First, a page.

The Iowa Supreme Court has struck down a Worth County ordinance that limited air and water pollution from hog lots. The court ruled Iowa counties cannot adopt stricter standards than state law. Chris Gruenhagen, an attorney for the Iowa Farm Bureau, says the ruling’s good news for livestock producers.
“We are very pleased with the ruling,” she says. “It restores certainty to Iowa’s livestock farmers that they will now only have to comply with state and federal regulations that are quite extensive, rather than county regulations.” She says it’s important to have continuity in regulations.
The state’s highest court upheld a lower court ruling from February of 2003 which tossed out Worth County’s “health” ordinance which placed limits on ammonia and hydrogen sulfide emissions and required water monitoring at large-scale livestock confinements. Gruenhagen says allowing counties to set those kind of individual standards would have put some farmers at a competitive disadvantage.
But Worth county resident James Berge says counties need to be able to set some standards because the state law isn’t protecting the public’s health.
“They way they let people live next to these buildings without any thought of regulations to help their children, the elderly, the people with asthma. It’s sickening,” Berge says. “What is our state coming to? Why are we treating our citizens like second-class citizens? We’re almost to (a) third-world country in some of the pollution that we have to put up with.” Berge says the only recourse rural residents have now is to vote out the legislators who passed the livestock laws prohibiting “local control” at the county level. “They don’t seem to be concerned that the people want protection from large-scale confinement systems, only that ‘corporate ags’ fund their campaigns,” Berge says.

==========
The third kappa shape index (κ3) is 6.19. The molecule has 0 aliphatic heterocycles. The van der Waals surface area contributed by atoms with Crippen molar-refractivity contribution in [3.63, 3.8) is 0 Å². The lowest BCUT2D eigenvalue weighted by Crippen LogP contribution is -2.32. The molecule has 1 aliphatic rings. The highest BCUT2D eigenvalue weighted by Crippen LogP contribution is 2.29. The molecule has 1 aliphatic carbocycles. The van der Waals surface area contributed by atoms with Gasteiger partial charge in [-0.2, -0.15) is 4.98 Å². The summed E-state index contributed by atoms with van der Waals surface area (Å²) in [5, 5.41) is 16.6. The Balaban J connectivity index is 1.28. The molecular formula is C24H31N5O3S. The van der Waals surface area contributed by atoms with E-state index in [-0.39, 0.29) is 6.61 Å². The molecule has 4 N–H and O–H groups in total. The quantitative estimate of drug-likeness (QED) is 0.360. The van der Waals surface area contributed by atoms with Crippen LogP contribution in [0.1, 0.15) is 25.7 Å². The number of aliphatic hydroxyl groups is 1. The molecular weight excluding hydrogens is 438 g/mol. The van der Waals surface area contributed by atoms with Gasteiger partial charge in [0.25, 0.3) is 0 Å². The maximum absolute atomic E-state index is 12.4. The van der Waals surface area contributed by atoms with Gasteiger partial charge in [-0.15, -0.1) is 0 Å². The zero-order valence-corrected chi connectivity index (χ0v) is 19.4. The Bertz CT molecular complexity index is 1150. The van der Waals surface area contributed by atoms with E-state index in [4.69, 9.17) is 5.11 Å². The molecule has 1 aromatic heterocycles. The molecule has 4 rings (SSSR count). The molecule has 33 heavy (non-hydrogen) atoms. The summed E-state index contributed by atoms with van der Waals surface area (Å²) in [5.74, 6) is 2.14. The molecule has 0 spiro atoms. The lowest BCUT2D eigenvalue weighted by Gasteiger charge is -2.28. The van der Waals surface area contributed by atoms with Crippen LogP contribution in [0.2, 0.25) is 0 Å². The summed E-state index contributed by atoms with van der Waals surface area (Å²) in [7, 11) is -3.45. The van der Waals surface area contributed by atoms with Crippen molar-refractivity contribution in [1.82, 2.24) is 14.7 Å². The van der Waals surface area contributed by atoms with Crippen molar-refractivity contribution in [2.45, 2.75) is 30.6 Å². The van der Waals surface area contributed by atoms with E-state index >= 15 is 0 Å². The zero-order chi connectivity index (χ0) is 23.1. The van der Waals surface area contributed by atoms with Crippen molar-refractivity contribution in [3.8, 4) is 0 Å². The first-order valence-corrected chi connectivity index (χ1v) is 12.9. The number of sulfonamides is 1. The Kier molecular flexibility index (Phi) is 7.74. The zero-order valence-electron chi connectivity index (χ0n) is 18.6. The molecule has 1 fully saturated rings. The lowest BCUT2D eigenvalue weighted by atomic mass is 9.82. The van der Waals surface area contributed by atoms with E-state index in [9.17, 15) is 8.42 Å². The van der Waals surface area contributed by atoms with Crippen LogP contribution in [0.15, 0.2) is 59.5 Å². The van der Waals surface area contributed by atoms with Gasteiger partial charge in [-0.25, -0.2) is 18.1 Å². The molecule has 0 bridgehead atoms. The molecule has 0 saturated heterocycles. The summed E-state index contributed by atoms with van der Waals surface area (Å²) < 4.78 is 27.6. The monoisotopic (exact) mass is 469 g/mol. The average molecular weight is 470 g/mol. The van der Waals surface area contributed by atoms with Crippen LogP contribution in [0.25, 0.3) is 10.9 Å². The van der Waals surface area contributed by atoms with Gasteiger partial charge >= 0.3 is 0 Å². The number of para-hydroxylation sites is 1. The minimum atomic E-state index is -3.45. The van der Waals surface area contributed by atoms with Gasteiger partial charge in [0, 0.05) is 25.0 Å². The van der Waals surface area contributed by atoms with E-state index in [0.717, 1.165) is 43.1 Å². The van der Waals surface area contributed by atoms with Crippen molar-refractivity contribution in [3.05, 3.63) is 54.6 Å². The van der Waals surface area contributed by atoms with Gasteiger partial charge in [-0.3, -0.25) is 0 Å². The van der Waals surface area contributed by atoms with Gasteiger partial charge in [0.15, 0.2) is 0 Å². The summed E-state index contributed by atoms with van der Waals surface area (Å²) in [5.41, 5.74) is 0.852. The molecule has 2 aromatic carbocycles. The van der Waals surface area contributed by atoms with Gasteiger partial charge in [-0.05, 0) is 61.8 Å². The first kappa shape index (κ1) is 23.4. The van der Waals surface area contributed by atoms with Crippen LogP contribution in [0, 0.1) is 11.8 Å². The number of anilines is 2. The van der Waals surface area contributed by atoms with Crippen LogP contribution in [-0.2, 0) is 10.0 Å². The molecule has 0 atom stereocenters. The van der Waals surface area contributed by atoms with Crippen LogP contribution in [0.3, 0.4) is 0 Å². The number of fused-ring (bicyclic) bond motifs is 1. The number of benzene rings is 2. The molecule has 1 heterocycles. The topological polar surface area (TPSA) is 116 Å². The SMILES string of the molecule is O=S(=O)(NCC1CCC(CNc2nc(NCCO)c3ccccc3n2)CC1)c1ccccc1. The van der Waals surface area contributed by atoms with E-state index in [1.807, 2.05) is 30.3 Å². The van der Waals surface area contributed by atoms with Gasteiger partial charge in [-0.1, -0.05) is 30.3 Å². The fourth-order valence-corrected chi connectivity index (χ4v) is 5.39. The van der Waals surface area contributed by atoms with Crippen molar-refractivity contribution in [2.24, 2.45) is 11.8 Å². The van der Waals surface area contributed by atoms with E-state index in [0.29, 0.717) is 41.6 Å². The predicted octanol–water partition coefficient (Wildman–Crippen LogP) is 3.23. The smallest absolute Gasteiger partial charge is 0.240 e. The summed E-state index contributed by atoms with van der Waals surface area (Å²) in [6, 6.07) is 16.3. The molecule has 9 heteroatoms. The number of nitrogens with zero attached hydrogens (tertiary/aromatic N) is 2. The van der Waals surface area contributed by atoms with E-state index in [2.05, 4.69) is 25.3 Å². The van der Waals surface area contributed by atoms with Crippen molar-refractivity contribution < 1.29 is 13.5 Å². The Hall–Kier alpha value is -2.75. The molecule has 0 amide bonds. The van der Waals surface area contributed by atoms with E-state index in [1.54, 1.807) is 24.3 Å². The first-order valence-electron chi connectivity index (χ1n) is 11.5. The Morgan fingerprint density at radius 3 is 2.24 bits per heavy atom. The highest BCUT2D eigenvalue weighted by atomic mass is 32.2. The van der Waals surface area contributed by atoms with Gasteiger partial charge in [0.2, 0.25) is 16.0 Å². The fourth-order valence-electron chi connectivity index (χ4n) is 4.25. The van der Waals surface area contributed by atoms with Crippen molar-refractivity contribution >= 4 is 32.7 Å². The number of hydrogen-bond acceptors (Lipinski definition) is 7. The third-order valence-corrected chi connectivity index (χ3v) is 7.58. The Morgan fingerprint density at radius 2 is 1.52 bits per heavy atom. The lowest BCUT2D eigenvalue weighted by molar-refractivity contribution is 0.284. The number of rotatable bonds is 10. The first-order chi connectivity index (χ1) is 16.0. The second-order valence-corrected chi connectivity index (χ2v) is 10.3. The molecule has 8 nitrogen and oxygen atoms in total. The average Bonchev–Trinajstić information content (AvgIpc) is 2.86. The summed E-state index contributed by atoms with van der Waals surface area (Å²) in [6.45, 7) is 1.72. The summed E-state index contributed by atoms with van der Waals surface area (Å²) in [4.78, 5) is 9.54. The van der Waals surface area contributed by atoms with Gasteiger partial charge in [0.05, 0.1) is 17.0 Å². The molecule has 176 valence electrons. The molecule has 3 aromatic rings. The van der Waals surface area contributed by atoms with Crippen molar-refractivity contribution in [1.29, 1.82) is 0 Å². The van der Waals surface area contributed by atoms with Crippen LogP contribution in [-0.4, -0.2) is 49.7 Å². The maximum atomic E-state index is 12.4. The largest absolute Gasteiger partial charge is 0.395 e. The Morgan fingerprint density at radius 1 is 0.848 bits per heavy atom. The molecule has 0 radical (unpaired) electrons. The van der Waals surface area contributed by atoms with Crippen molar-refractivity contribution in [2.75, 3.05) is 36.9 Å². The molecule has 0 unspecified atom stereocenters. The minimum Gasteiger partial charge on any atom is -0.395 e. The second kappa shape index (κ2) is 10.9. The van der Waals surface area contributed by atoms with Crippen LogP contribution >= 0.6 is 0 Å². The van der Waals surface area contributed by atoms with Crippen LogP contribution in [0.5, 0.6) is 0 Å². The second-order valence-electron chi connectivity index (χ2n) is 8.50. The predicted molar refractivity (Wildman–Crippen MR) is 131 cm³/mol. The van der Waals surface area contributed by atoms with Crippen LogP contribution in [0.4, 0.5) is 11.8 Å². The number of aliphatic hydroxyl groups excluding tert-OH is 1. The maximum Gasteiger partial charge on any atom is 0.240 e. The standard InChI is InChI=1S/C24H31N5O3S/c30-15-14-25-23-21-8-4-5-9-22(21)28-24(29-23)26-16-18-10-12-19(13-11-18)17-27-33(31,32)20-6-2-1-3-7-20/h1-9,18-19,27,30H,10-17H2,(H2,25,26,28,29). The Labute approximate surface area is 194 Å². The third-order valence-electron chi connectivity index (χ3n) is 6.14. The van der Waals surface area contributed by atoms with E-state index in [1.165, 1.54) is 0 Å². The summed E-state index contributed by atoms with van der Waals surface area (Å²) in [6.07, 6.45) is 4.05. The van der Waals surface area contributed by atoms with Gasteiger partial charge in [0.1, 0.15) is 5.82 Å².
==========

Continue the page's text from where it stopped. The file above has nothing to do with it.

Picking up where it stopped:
Berge says he’s sometimes unable to go outside because of the smell from a nearby confinement, and he says the hydrogen sulfide coming out of the unit “could kill you.” Aaron Putze of the Iowa Farm Bureau is a spokesman for a group called the “Coalition to Support Iowa’s Farmers” — organized to tell a different story about Iowa agriculture. Putze says livestock production accounts for a little over five percent of the state’s entire economic activity, and livestock-related operations employ 137-thousand Iowans. The Iowa Farmers Union is not part of Putze’s coalition, and Farmers Union president Chris Peterson says changes must be made to ensure rural residents aren’t over-run by corporate agriculture.
“We need to strike a balance between livestock and the people of Iowa,” Peterson says. He says legislators need to protect the health of the citizens of Iowa, including rural residents.